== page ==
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US Cities and Counties Are Asking Their Citizens Are They “Happy Or Not?”

A growing number of municipalities and counties including the city of Atlanta, the city of Miami, Adam County, King County and Riverside County are employing the HappyOrNot® service to increase customer satisfaction levels.


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HappyOrNotthe global leader in instant customer and employee satisfaction reporting, is in high demand with local governments as they search for tools to measure and improve their government services. “Local and municipal governments across the U.S. face an increasingly informed and vocal electorate. Many government officials are using the power of sentiment to improve their customer experience, accountability and transparency,” said Heikki Väänänen, CEO and Founder of HappyOrNot. “This is all in an effort to raise the quality of life of their citizens, enhance public perception, and address the financial impact of poor customer satisfaction.”

According to a recent column1 published by Governing, “Poor government services have real consequences that are particularly acute for businesspeople. Licensing delays can derail financing for a start-up. Misunderstanding a regulation can lead to a restaurant owner closing down and laying off staff. Permitting problems can cost a contractor his customers and investors.”

It is no surprise that the priority for many local governments is to implement strategic plans to enhance customer service. One such example is Adams County which is using the HappyOrNot customer feedback service to do just that. The county has placed a feedback kiosk, known as a Smiley Terminal™, in their Community & Economic Development department to design the department’s service strategies around input from customers.

Adams County completed a reorganization back in July 2015, and, by mid-September, the feedback terminal was deployed. According to Andrea Berg, Customer and Process Development Manager, it didn’t take long for the department to quickly take ownership of the results gathered by the device. “My team routinely encourages customers to use the terminal after they have helped them. They really take pride in the service they provide. If a customer leaves gives negative feedback by pressing a red face smiley button, the team member will immediately inform me and let me know what happened. This provides a great opportunity for training by helping the team think of better options to handle a difficult situation.”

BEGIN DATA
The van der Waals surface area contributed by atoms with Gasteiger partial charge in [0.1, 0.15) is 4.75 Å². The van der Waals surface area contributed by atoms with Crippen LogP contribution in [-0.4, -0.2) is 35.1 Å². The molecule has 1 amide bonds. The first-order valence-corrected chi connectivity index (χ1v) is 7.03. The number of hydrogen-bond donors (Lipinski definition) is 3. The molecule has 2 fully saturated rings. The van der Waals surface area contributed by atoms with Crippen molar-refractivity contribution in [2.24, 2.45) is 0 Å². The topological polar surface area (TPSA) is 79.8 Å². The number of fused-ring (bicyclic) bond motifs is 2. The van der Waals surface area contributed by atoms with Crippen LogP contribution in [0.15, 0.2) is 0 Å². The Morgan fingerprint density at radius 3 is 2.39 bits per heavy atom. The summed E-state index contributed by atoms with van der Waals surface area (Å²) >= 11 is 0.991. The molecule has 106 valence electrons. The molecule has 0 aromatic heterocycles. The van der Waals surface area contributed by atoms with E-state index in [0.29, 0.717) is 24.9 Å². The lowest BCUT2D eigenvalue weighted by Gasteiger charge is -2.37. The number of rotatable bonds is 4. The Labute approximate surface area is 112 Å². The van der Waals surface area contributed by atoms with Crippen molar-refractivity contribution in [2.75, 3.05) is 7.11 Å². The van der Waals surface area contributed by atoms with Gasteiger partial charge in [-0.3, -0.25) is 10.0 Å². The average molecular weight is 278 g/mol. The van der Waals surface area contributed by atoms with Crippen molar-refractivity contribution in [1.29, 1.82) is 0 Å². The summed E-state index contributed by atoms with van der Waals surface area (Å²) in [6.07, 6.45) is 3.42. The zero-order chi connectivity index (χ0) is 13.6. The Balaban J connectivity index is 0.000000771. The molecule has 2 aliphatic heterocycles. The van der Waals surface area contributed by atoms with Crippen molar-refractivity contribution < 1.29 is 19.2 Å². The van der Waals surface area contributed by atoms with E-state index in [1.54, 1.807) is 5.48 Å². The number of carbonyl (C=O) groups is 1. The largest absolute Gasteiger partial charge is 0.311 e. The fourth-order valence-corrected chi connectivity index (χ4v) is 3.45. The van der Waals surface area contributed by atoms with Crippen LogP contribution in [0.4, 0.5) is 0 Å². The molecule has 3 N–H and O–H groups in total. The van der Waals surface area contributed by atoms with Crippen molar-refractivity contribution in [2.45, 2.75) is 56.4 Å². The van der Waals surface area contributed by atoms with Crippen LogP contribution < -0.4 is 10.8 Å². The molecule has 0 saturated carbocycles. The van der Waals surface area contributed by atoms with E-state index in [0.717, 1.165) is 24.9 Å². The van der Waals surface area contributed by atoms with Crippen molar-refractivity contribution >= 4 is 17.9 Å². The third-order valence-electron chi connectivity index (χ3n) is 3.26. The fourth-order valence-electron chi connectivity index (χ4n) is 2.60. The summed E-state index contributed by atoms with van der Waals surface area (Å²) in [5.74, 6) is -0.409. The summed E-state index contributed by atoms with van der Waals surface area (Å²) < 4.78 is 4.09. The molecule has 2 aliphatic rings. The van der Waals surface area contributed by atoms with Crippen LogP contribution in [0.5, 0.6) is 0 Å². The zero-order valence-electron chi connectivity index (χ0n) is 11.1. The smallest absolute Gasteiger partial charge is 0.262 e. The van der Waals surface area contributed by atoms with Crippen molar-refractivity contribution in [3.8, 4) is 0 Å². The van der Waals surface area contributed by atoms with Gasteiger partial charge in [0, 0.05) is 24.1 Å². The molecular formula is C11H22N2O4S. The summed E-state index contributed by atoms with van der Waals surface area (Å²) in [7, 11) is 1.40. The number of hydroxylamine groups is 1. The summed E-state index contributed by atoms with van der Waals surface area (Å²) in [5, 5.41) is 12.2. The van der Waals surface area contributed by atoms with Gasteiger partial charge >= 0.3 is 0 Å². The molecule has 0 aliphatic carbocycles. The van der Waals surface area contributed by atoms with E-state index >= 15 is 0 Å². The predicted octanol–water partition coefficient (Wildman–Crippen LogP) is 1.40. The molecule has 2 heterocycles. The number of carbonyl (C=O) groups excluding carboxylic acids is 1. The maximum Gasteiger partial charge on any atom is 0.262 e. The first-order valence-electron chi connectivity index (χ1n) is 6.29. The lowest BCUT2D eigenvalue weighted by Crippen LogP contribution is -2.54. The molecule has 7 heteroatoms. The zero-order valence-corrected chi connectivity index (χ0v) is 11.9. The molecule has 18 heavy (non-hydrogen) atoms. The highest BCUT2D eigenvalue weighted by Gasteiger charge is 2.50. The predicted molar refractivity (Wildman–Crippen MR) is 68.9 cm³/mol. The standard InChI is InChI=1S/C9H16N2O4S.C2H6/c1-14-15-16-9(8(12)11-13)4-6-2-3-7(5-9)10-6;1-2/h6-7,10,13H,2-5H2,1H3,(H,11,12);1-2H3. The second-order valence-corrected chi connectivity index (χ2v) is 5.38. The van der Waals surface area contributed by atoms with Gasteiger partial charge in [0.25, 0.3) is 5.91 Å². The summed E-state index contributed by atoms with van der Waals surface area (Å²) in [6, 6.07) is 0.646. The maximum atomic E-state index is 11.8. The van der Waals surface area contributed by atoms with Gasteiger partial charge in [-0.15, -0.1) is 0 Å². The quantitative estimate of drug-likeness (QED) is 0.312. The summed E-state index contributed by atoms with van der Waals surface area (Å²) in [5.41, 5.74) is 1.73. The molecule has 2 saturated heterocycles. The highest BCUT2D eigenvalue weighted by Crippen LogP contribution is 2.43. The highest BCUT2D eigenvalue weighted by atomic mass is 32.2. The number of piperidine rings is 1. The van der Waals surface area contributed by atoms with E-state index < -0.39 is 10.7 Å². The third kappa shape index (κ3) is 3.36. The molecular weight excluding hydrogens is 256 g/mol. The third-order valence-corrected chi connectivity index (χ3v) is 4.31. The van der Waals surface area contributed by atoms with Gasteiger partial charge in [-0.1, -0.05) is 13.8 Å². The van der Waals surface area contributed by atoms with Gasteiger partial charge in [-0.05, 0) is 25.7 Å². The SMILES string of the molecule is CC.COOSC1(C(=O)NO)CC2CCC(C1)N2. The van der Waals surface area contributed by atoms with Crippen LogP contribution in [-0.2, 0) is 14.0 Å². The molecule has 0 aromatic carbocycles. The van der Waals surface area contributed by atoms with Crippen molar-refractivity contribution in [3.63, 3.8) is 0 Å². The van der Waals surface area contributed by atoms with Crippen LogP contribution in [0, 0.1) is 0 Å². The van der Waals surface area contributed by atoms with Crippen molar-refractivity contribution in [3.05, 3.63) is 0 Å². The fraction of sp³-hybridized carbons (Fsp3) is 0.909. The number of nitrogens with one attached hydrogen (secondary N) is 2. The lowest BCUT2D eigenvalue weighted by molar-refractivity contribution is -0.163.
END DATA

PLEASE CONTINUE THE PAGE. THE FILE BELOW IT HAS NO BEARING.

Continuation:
Adams County is currently working on implementing HappyOrNot’s virtual feedback service, Web Smileys™, to know how their newly introduced online system is being received by web visitors. “We recently launched a new online permitting system for building permits and initial reviews for land use cases. We want to be able to capture how well this is working or what is not working by using the Web Smileys,” she added.

Enter the Tax-Man

At King County, government officials are giving their residents and business owners a chance to get involved so that they are able to serve them better. In their Treasurer’s office, they have put extra emphasis on customer service. “Sometimes we have a message that isn’t easy to deliver and can be hard for customers to take, but we can deliver it courteously and respectfully,” says Property Tax Supervisor Mark Thompson. The team at King County uses the HappyOrNot service to get immediate feedback to help recognize exceptional staff, learn from them, and improve the process where needed.

Customer Service as a Strategic Initiative

In 2015, the Riverside City Council endorsed seven strategic priorities, listing Enhanced Customer Service as the top priority. According to Lea Deesing, the Riverside’s Chief Innovation Officer, the ultimate goal of employing the feedback service is to improve services, engage citizens and supplement the citywide performance measurement program.